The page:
Charles Bright, the engineer-in-charge of the whole enterprise was enthusiastic and highly optimistic.
The mechanical problems were daunting but familiar.
On the cultural and religious front an obscure Russian monk in the sixteenth century numbered their centres as “the first Rome was Rome, the Second Rome was Constantinople, the third Rome is Moscow, and there will not be a fourth Rome.” I would not like to guess whether there will be a Fourth Rome (Beijing? ) but otherwise I regard number five as quite popular.
I have come across the Fifth Column, the Fifth Republic, the Fifth Avenue and the Fifth Amendment.
A telegraph cable under the Channel connecting France to Britain was successful at the second attempt in 1850, a mere 11 years later.
The next step was to establish telegraph communications with the United Sates.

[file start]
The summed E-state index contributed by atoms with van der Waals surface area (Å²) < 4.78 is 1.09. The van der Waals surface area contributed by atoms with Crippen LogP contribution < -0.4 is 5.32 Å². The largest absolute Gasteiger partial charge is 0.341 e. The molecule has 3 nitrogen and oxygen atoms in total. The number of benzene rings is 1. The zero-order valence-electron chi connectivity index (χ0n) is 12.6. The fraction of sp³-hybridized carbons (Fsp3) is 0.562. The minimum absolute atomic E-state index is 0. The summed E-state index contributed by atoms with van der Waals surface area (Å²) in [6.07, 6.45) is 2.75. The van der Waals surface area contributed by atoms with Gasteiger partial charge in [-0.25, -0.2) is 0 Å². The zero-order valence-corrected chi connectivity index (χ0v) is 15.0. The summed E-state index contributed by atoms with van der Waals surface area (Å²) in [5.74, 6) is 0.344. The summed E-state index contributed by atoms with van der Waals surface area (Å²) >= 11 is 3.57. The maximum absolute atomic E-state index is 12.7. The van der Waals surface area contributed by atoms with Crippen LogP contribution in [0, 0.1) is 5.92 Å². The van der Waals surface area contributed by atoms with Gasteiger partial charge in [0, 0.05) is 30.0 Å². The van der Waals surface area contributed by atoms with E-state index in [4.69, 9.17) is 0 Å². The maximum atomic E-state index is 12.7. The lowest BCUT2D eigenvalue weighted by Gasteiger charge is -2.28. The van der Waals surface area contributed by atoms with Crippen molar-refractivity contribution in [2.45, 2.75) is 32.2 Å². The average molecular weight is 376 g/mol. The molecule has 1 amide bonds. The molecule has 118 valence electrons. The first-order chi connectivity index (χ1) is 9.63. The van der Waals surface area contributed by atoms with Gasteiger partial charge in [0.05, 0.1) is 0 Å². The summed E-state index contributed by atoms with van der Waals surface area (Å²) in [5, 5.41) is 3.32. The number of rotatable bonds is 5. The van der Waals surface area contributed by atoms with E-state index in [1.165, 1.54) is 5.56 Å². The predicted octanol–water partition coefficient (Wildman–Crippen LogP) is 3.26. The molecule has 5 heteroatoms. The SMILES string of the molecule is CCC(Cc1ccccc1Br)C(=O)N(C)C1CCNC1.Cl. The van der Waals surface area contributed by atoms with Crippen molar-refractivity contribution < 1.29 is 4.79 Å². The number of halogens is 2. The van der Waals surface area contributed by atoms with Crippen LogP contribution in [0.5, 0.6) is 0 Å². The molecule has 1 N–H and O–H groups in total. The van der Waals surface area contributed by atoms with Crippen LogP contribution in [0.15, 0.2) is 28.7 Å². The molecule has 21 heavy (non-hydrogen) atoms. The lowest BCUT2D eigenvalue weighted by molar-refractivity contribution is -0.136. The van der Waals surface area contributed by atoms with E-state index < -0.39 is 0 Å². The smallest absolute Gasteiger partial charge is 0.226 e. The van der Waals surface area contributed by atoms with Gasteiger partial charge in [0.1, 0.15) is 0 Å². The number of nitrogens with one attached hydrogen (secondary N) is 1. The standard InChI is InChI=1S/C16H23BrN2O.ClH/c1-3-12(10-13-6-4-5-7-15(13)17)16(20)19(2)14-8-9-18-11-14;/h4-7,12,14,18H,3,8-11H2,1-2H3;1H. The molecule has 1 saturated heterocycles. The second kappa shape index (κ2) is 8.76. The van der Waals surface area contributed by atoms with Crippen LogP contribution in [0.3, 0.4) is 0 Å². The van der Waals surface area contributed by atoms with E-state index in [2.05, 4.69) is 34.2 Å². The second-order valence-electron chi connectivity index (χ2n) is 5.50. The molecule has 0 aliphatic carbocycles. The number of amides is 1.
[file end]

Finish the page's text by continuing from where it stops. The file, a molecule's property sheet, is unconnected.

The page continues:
Needless to say there is no longer any consensus when these revolutions started, when they ended and why the changes were so revolutionary that a new number had to be attached.
I want to talk in any detail only about the Second Industrial Revolution, but perhaps I should mention the First one first, not its effect on society, a controversial subject, but just the technological innovations about which a consensus does exist.
Problems abounded: mechanical, electrical, financial. The traditional view was to build the cable, wind it on lots of big coils, put the transmitting apparatus at one end, the receiving apparatus at the other end and send signals along the whole length of the cable.
If the rate of transmission of the signals is fast enough, the cable is OK, if the rate of transmission is not high enough then the cable must be modified.